"PIVOT_LONGER > = ['HDI rank', 'HDI Category', 'Human poverty index (HPI-1) - Rank;;2008', 'Human poverty index (HPI-1) - Value (%);;2008', 'Probability at birth of not surviving to age 40 (% of cohort);;2000-05', 'Adult illiteracy rate (% aged 15 and older);;1995-2005', 'Population not using an improved water source (%);;2004', 'Children under weight for age (% under age 5);;1996-2005', 'Population below income poverty line (%) - $1 a day;;1990-2005', 'Population below income poverty line (%) - $2 a day;;1990-2005', 'Population below income poverty line (%) - National poverty line;;1990-2004', 'HPI-1 rank minus income poverty rank;;2008']",
     "SPLIT > ';;'::['PIVOT_LONGER_names_idx_9']",
     f"JOIN > 'reference' < {reference_columns}",
     "RENAME > 'indicator_name' < ['SPLIT_idx_11_0']",
     "RENAME > 'country_name' < ['Country']",
     "RENAME > 'year' < ['SPLIT_idx_12_1']",
     "RENAME > 'values' < ['PIVOT_LONGER_values_idx_10']",

There are two complex and time-consuming parts to preparing data for analysis: social, and technical.

The social part requires multi-stakeholder engagement with source data-publishers, and with destination database users, to agree structural metadata. Without any agreement on data publication formats or destination structure, you are left with the tedious frustration of manually wrangling each independent dataset into a single schema.

whyqd allows you to get to work without requiring you to achieve buy-in from anyone or change your existing code.

Wrangling process

  • Create, update or import a data schema which defines the destination data structure,
  • Create a new method and associate it with your schema and input data source/s,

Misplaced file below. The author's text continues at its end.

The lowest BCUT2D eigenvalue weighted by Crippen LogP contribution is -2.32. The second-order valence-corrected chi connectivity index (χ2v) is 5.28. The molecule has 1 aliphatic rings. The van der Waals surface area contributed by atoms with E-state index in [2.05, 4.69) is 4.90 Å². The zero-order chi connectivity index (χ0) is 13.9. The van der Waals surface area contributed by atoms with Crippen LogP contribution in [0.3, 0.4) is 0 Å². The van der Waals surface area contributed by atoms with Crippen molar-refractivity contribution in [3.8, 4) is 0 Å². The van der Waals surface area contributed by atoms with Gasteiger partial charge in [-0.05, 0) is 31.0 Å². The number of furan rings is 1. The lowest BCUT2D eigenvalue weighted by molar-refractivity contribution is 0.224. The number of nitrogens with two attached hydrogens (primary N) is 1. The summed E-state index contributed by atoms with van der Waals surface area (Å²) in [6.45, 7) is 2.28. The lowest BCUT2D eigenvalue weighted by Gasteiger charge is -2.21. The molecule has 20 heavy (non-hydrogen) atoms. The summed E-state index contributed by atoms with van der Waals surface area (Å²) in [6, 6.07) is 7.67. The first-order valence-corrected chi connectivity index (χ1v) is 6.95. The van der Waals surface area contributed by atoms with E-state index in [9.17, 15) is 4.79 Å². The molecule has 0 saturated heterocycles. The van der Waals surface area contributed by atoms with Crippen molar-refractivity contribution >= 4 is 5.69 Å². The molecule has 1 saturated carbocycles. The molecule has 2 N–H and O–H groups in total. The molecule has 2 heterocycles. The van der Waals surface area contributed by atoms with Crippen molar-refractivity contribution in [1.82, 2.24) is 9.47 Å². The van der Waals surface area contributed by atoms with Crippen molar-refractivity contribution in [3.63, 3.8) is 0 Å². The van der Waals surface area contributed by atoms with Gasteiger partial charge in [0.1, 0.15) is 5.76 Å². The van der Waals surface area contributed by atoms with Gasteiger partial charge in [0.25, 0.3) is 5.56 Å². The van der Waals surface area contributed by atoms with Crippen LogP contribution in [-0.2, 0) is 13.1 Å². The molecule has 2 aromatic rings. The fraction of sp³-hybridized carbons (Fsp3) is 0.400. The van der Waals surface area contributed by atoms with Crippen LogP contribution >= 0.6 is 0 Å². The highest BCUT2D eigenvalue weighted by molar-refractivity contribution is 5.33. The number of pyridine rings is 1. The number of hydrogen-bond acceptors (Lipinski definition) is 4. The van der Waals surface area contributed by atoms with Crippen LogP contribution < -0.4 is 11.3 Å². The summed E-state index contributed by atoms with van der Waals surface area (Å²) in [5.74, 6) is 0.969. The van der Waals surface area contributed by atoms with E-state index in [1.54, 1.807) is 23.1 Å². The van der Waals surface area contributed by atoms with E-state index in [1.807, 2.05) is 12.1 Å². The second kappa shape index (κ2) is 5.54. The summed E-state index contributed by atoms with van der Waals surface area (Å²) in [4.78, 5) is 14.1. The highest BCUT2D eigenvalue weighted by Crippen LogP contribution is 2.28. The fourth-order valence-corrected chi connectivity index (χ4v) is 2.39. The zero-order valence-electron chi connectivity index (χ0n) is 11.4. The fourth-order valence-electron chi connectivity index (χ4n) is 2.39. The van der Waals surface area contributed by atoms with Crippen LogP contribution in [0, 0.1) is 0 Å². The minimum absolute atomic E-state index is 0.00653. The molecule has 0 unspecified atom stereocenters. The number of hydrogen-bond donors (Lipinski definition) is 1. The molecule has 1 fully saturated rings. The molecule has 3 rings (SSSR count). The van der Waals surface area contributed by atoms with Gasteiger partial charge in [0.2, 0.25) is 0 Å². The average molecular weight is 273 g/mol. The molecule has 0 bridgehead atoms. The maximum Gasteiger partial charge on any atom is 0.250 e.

• Assign a foreign key column and (if required) merge input data sources,
  • Structure input data fields to conform to the requriements for each schema field,
  • Assign categorical data identified during structuring,
  • Transform and filter input data to produce a final destination data file,
  • Share your data and a citation.

Installation and dependencies

You'll need at least Python 3.7, then:

pip install whyqd

Code requirements have been tested on the following versions:

  • numpy>=1.18.1
  • openpyxl>=3.0.3
  • pandas>=1.0.0
  • tabulate>=0.8.3
  • xlrd>=1.2.0

Version 0.5.0 introduced a new, simplified, API, along with script-based transformation actions. You can import and transform any saved method.json files with:

SCHEMA = whyqd.Schema(source=SCHEMA_SOURCE)
schema_scripts = whyqd.parsers.LegacyScript().parse_legacy_method(
            version="1", schema=SCHEMA, source_path=METHOD_SOURCE_V1

Where SCHEMA_SOURCE is a path to your schema. Existing schema.json files should still work.


The version history can be found in the changelog.

Background and funding

whyqd was created to serve a continuous data wrangling process, including collaboration on more complex messy sources, ensuring the integrity of the source data, and producing a complete audit trail from data imported to our database, back to source. You can see the product of that at

This project has received funding from the European Union's Horizon 2020 research and innovation programme under grant agreement No 101017536. Technical development support is from EOSC Future through the RDA Open Call mechanism, based on evaluations of external, independent experts.

The 'backronym' for whyqd /wɪkɪd/ is Whythawk Quantitative Data, Whythawk is an open data science and open research technical consultancy.